Bittylicious now allows users to purchase all of its available altcoins with MasterCard and Visa credit and debit cards.
The UK-based bitcoin brokerage first announced support for credit card payments this May when it added the payment option for bitcoin buyers. Bittylicious accepts bank transfers, cash payments and select mobile payments services such as Barclays Pingit, though card payments are only available in euros.
Speaking to CoinDesk, Bittylicious founder and director Marc Warne cited strong demand for the payment option as the motivating factor behind the decision, and he added that the service upgrade would be finalized over the coming days.
“All altcoins (as well as bitcoins of course) may be purchased with a credit or debit card on Bittylicious, hopefully as of Tuesday. Almost all are available immediately, with a couple more of the recent additions being added shortly.”
The announcement comes at a time of increasing activity in the UK digital currency exchange space, as new exchange services such as Yacuna and Bitok have launched in recent weeks.
Founded in 2013, Bittylicious is one of the oldest exchange services in the UK, facing notable competition from Coinfloor. Bittylicious sells blackcoin, dogecoin, darkcoin, feathercoin, maxcoin, peercoin, quarkcoin, StartCOIN, vertcoin and worldcoin.
Existing security applies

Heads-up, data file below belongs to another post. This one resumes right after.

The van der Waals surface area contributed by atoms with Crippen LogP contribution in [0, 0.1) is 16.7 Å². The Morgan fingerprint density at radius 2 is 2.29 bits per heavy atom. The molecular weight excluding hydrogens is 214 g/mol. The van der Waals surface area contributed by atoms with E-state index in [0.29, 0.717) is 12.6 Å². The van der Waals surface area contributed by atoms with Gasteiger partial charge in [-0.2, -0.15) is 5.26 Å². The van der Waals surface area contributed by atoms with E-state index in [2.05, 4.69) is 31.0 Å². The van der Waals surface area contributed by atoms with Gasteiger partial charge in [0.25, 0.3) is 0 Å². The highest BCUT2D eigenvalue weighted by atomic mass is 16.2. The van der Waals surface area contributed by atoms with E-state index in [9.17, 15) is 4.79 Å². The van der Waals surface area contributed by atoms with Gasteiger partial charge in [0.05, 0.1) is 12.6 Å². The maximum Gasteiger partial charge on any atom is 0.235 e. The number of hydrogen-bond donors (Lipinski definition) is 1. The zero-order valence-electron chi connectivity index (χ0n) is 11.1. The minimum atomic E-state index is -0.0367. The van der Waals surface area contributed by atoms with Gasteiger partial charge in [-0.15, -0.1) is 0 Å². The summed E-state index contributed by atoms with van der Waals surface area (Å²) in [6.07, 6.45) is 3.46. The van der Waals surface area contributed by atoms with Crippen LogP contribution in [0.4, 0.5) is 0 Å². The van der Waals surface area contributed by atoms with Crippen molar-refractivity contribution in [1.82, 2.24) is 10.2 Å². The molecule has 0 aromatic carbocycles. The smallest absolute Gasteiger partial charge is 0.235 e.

Warne stressed that altcoin buyers will be subject to the same security procedures as bitcoin buyers.
Users first need to upload an ID, Warne explained, which is then vetted by card processors. The process will take about one business day and serves as an added safeguard against fraud.
Bittylicious users also need to provide their own wallet for all bitcoin and altcoin transactions. For a more in-depth overview, Warne suggested prospective users review its online ‘Bitcoin Buying Guide’ for more details.
Evolving payment options
Warne suggested that credit card payments have remained a popular payment option at Bittylicious since their introduction, and that he does not see enabling credit card payments as contradictory to the larger goals of bitcoin.
Rather, Warne suggested that supporting more payment options is good for the ecosystem as it encourages more buyers to enter the community.
“Many people that either want to make a purchase without having to log in using their online banking, or want to make larger purchases, are happy to pay a little extra to use their card,” he added.
Going forward, Warne said Bittylicious plans to streamline its card process and increase the number of local payment methods to European markets.
Images via Shutterstock; Bittylicious